Vipassana courses have been taught in Indian prisons for decades and began in 2002 at Donaldson. The program was temporarily shut down over concerns among some Christians that Vipassana was some sort of evangelical Buddhism — it’s not, teachers and prisoners insist — but it restarted in 2006.

“It’s medicine for the mind,” said Timothy Lewis, 45, serving life without parole for robbery and assault.

About 380 state inmates have completed a Vipassana course, said Dr. Ronald Cavanaugh, who brought the program to Donaldson while working there and is now treatment director for the Alabama Department of Corrections. It took him three years to convince administrators to allow the program and to find the space for it.

A Department of Corrections study of about 100 inmates who completed the program and were still in custody in late 2007 found they had 20 percent fewer disciplinary actions after the course, Cavanaugh said.

“The goal of Vipassana is to change one’s relationship to thoughts instead of changing the content of the thoughts,” said Cavanaugh. “You don’t need to act or react to thoughts. You can just observe them.”

Vipassana courses have been taught at a few other lockups in California, Massachusetts and Washington, but ended for reasons including space limitations, security concerns and funding. Donaldson is currently the only U.S. prison with the courses, but advocates are trying to get others interested, said Harry Snyder of the Vipassana Prison Trust. The trust pays for volunteers to travel to the prison and conduct courses.

John Gannon, executive director of the International Association for Correctional and Forensic Psychology, said he applauds Alabama’s efforts.

“Anything that helps to reduce impulsivity is likely to reduce recidivism … and that’s what the process is about as I understand it,” said Gannon, of Pismo Beach, Calif.

Baptists far outnumber Buddhists in Alabama, and state corrections officials deserve credit for their willingness to try the program, said Jenny Phillips, a Massachusetts psychotherapist who introduced Cavanaugh to Vipassana meditation.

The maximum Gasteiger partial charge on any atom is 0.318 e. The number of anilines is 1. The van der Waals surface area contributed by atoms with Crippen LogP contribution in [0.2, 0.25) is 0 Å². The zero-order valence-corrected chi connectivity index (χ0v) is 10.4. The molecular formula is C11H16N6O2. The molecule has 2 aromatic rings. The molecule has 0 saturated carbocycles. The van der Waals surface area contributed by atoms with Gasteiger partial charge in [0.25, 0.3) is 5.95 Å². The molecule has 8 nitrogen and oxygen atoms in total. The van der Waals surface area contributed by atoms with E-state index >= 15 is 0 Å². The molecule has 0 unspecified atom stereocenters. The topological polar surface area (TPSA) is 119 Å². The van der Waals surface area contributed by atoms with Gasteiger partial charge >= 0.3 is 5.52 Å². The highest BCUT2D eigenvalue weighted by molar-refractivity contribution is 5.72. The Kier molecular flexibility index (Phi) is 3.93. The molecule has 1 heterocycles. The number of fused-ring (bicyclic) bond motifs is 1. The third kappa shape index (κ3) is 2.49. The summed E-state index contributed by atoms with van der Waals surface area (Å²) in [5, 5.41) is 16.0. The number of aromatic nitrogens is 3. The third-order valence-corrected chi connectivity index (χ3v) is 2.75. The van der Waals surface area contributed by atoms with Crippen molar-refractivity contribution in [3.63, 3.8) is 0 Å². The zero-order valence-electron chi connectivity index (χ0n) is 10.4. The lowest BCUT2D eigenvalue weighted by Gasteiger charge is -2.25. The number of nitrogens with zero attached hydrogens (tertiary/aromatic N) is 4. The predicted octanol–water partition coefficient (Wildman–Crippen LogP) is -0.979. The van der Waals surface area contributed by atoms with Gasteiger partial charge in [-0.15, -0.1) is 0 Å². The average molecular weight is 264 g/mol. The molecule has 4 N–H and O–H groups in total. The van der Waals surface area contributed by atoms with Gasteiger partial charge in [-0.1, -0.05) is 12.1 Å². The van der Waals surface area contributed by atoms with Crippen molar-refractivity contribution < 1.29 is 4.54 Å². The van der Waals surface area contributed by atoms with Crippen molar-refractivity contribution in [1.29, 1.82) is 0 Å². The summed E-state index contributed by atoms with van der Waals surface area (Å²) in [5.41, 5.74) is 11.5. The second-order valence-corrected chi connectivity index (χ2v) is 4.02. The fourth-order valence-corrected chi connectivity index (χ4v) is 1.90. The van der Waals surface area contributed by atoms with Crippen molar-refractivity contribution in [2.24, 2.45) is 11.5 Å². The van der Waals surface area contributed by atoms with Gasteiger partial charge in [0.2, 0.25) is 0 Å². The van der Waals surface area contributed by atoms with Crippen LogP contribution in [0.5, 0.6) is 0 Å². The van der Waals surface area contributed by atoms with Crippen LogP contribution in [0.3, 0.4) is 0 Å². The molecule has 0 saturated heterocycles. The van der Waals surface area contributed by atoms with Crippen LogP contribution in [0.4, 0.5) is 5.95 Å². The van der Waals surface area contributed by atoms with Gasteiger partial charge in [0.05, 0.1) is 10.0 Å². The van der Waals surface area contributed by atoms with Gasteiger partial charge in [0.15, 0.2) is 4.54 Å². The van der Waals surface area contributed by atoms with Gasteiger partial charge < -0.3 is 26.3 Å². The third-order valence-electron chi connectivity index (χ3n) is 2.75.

Phillips wrote a book and produced a documentary movie about the Donaldson program called “The Dhamma Brothers,” which incorporates the Indian word that refers to the concept in Vipassana of gaining happiness through doing good for others. It’s an older, alternate spelling of the word “dharma,” which is used more often in popular culture.

“You can feel the energy when another Dhamma brother passes by you,” said Bankhead, an inmate leader of the program. “You can relax. It’s one person calming five or six.”

While the warden said Vipassana helps officers and administrators keep a lid on Donaldson, the lockup is still considered the state’s roughest. It’s the last stop for inmates with behavior problems, and more than one-third of its approximately 1,500 prisoners are either serving sentences of life without parole or are on death row.

A judge is currently considering a prisoner lawsuit that claims Donaldson is so crowded and violent it violates inmates’ constitutional rights. State officials don’t deny that Donaldson has problems, but they dispute that the lockup is unconstitutionally harsh.

An organization for corrections officers has taken the unusual step of siding with the inmates by agreeing with some of their claims about Donaldson, but no trial date is set.